Why You Should Get Involved.

So why get involved?

Most of society is unaware of the truths we may know in the rescue world as common knowledge. I'd like to share what I've learned so far, in hopes it inspires you to get involved. If you have any questions please send me a e-mail.


Unable to pay for fostering? No problem! Most established rescues will provide you with all training, supplies, and medical care needed. Along with fosters they give you food, litter, bowls, litter box, toys, etc. If they aren't already fixed, they will schedule and pay for spay and neuter. This means that fostering can cost you nothing, except maybe a little time, a small space in your home, and a lot of love. What's better than saving lives for free?


There's no such thing as no-kill. Here's how it works: If a shelter euthanizes less than 10% of the animals they take, they are considered no-kill. If they take in 10,000 animals, they can kill 1,000 and still be considered no-kill. Even though you may be surrounded by no-kill shelters, the chances are they still euthanize underage and under-socialized kittens. 99% of my fosters came from euthanasia lists. Open admission means they aren't allowed to deny animals. If they're at max capacity and thirty cats come in, thirty cats currently in care must be killed in order to make room. Shelters don't openly share this information with the public for fear of backlash. The truth is, it isn't the shelters fault. Most of them are underfunded, understaffed, and overwhelmed. This is why they need our help. To find out if fosters are needed in your area contact local shelters and rescues. If you need help, reach out through my contact tab and I'd be happy to help find one in need.


If you can't foster there are still other ways you can help save lives. Donating funds and/or supplies is crucial to the longevity of rescue efforts. There are no rescuers out there making money, we all lose money doing this. Our money only takes us so far. We have jobs, families, bills, and lives outside of rescue. If you can't afford to make a cash or supply donation, you can collect lightly used items. Shelters and rescues are always in need of things like towels, blankets, kennels etc. Start a donation drive in your town or neighborhood. nstead of asking for birthday presents, have everyone donate whatever amount they can. Use social media platforms like Facebook and Nextdoor to let people know what you're doing. You'd be surprised at how many will jump at the chance to help if it's as simple as donating old towels. Maybe you could take photos of kittens ready for adoption or that need immediate rescue. Most shelters don't have resources to pay an employee to network. The people that notify us of kitties in need of rescuing are volunteers not employees. Get involved in educating and advocating for TNR and spay-and-neuter programs. This is the root problem. We can't rescue faster than they breed.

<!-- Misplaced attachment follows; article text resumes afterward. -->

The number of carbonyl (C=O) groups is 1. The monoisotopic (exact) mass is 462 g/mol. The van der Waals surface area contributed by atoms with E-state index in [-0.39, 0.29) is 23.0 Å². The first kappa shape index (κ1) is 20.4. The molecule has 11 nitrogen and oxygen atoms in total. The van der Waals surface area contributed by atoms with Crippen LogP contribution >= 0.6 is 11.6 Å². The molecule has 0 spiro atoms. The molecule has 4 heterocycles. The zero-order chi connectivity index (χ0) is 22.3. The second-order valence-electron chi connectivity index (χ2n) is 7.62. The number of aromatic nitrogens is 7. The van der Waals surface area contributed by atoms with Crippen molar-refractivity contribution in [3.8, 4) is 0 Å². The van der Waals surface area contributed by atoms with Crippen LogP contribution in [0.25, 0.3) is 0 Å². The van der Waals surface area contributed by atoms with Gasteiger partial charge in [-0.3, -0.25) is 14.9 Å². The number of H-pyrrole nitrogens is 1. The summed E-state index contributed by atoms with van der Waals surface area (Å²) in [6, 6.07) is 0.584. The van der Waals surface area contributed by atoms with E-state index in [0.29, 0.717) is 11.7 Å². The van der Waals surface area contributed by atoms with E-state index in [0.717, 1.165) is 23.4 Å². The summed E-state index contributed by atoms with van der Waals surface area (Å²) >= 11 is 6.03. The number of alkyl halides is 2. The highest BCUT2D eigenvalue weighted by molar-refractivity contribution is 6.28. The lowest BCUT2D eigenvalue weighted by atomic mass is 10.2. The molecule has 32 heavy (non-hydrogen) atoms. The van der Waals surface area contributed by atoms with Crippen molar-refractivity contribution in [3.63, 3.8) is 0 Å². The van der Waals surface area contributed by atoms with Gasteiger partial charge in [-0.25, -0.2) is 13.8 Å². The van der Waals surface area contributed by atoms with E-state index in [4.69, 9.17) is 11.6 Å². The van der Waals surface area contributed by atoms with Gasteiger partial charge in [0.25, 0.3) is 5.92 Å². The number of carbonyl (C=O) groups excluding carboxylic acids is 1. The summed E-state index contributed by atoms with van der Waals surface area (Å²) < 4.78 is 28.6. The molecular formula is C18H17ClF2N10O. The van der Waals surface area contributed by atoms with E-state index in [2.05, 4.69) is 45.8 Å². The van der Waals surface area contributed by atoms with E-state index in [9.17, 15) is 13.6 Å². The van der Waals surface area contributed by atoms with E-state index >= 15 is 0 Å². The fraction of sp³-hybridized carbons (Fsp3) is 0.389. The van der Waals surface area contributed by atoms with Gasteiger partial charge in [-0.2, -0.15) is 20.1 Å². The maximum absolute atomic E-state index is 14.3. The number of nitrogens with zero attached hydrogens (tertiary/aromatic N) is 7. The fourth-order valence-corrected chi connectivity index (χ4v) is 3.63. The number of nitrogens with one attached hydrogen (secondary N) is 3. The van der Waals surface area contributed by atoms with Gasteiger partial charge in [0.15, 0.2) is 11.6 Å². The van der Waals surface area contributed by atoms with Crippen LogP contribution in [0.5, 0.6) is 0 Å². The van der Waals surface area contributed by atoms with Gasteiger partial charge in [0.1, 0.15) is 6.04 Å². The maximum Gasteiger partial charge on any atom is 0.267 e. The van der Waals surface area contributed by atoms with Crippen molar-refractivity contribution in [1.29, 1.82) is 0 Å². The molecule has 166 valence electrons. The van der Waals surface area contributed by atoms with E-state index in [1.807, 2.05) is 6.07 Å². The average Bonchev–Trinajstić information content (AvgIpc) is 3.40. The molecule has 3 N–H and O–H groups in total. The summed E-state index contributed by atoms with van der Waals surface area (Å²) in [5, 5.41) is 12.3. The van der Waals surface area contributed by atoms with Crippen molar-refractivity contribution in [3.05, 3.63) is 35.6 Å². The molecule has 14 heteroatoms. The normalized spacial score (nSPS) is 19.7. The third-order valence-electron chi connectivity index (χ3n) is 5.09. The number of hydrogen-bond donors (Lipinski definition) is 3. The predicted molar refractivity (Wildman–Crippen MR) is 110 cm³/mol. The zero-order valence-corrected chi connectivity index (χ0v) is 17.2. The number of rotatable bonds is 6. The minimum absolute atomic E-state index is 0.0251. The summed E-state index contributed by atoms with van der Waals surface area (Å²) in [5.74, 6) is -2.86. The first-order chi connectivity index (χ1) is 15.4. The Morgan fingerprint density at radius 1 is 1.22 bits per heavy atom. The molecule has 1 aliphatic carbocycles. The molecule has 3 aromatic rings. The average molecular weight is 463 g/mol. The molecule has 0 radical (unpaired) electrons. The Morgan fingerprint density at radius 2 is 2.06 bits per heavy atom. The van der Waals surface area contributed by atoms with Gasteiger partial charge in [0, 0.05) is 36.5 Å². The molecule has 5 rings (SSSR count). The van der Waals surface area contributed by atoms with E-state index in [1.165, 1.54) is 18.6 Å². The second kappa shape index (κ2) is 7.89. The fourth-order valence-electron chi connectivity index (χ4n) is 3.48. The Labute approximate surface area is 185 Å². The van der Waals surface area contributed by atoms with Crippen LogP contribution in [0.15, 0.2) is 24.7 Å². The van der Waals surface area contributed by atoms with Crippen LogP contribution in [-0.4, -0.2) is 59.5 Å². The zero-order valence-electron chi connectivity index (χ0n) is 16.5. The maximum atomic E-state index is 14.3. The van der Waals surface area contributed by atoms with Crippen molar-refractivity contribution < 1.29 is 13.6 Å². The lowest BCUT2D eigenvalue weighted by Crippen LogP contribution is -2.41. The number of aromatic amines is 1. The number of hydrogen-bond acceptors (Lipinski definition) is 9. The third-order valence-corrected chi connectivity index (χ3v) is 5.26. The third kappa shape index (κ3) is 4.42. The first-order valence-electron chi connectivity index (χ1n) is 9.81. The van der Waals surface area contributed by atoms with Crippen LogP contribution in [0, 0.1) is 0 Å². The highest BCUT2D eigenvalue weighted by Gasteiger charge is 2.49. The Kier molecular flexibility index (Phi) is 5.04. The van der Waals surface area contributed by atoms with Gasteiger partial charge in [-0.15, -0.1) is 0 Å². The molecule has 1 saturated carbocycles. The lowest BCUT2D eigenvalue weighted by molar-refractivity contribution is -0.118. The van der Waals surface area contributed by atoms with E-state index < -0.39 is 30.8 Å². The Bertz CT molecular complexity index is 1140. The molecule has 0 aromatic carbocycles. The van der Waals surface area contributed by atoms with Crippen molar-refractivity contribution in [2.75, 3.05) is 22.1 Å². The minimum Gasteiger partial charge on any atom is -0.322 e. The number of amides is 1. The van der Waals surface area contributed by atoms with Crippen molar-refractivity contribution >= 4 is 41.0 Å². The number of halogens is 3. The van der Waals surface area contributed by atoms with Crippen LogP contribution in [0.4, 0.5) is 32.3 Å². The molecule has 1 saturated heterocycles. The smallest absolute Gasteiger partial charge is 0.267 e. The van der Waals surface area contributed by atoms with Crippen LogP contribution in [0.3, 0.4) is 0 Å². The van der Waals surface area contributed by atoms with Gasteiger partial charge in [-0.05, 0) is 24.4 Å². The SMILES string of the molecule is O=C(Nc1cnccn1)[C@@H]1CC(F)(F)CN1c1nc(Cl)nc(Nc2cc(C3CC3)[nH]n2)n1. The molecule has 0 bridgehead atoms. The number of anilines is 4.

Rescue is the most fulfilling and heart warming experience. Although it can be time consuming and heartbreaking, it's worth it to know you're saving lives. To be honest, it's not always rainbows and cupcakes. But it will give you a sense of community and purpose. Once you know what it feels like to save a life, it can make other problems seem obsolete. It gives you a deeper appreciation for your own life and helps you focus on what really matters. Not to mention all the cuddles, purrs, kisses, and love you'll receive from your fosters. 

Reason #4   -  IF YOU DON'T, WHO WILL?

A lot of people think that this isn't a growing issue, that there's plenty of people stepping up to rescue, foster, and donate. They couldn't be more wrong about that. While the number of fosters or rescuers may be on the rise, healthy cats and kittens are still euthanized every singe day. In fact 1.4 MILLION cats are killed every single year. Alone it feels impossible to make a impact on these numbers, but the more of us out there trying, the better chance they will have. 


Can you see the difference just a few weeks in foster made for these guys?
Can you see the difference just a few weeks in foster made for these guys?